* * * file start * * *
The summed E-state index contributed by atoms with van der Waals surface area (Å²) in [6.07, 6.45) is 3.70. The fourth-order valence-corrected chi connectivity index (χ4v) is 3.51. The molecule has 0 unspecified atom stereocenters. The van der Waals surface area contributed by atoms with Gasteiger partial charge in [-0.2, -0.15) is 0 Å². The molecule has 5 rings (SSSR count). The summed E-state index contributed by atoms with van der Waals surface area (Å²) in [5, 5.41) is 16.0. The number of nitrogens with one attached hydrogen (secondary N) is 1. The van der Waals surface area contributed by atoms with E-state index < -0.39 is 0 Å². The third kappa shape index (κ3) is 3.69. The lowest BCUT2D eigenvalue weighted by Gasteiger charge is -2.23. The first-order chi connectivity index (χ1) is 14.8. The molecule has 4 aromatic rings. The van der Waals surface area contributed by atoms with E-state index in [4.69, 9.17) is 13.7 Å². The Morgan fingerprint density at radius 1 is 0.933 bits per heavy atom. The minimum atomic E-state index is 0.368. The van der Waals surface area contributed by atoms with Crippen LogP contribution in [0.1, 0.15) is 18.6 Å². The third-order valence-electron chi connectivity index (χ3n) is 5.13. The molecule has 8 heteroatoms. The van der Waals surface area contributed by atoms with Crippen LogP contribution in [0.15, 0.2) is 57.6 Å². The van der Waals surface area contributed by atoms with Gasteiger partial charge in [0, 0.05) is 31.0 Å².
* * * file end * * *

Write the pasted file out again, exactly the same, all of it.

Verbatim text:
The summed E-state index contributed by atoms with van der Waals surface area (Å²) in [6.07, 6.45) is 3.70. The fourth-order valence-corrected chi connectivity index (χ4v) is 3.51. The molecule has 0 unspecified atom stereocenters. The van der Waals surface area contributed by atoms with Gasteiger partial charge in [-0.2, -0.15) is 0 Å². The molecule has 5 rings (SSSR count). The summed E-state index contributed by atoms with van der Waals surface area (Å²) in [5, 5.41) is 16.0. The number of nitrogens with one attached hydrogen (secondary N) is 1. The van der Waals surface area contributed by atoms with E-state index < -0.39 is 0 Å². The third kappa shape index (κ3) is 3.69. The lowest BCUT2D eigenvalue weighted by Gasteiger charge is -2.23. The first-order chi connectivity index (χ1) is 14.8. The molecule has 4 aromatic rings. The van der Waals surface area contributed by atoms with E-state index in [4.69, 9.17) is 13.7 Å². The Morgan fingerprint density at radius 1 is 0.933 bits per heavy atom. The minimum atomic E-state index is 0.368. The van der Waals surface area contributed by atoms with Crippen LogP contribution in [0.1, 0.15) is 18.6 Å². The third-order valence-electron chi connectivity index (χ3n) is 5.13. The molecule has 8 heteroatoms. The van der Waals surface area contributed by atoms with Crippen LogP contribution in [0.15, 0.2) is 57.6 Å². The van der Waals surface area contributed by atoms with Gasteiger partial charge in [0, 0.05) is 31.0 Å².